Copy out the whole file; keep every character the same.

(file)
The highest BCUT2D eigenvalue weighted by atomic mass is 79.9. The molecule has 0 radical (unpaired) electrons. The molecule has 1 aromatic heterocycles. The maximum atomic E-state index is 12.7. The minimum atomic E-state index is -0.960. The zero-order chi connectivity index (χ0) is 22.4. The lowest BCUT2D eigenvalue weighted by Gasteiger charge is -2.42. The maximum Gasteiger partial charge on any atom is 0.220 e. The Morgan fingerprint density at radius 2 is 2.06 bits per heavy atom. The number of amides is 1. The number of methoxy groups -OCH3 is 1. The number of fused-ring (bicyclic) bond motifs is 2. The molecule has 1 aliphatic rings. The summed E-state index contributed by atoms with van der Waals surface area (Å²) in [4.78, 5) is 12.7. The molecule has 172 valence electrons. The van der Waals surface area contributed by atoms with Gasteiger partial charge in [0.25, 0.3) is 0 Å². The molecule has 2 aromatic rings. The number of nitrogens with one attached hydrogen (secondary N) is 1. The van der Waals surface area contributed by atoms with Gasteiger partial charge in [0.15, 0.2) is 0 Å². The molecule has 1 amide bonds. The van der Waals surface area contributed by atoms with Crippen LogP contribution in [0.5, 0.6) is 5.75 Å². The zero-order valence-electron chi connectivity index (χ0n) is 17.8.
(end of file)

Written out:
The highest BCUT2D eigenvalue weighted by atomic mass is 79.9. The molecule has 0 radical (unpaired) electrons. The molecule has 1 aromatic heterocycles. The maximum atomic E-state index is 12.7. The minimum atomic E-state index is -0.960. The zero-order chi connectivity index (χ0) is 22.4. The lowest BCUT2D eigenvalue weighted by Gasteiger charge is -2.42. The maximum Gasteiger partial charge on any atom is 0.220 e. The Morgan fingerprint density at radius 2 is 2.06 bits per heavy atom. The number of amides is 1. The number of methoxy groups -OCH3 is 1. The number of fused-ring (bicyclic) bond motifs is 2. The molecule has 1 aliphatic rings. The summed E-state index contributed by atoms with van der Waals surface area (Å²) in [4.78, 5) is 12.7. The molecule has 172 valence electrons. The van der Waals surface area contributed by atoms with Gasteiger partial charge in [0.25, 0.3) is 0 Å². The molecule has 2 aromatic rings. The number of nitrogens with one attached hydrogen (secondary N) is 1. The van der Waals surface area contributed by atoms with Gasteiger partial charge in [0.15, 0.2) is 0 Å². The molecule has 1 amide bonds. The van der Waals surface area contributed by atoms with Crippen LogP contribution in [0.5, 0.6) is 5.75 Å². The zero-order valence-electron chi connectivity index (χ0n) is 17.8.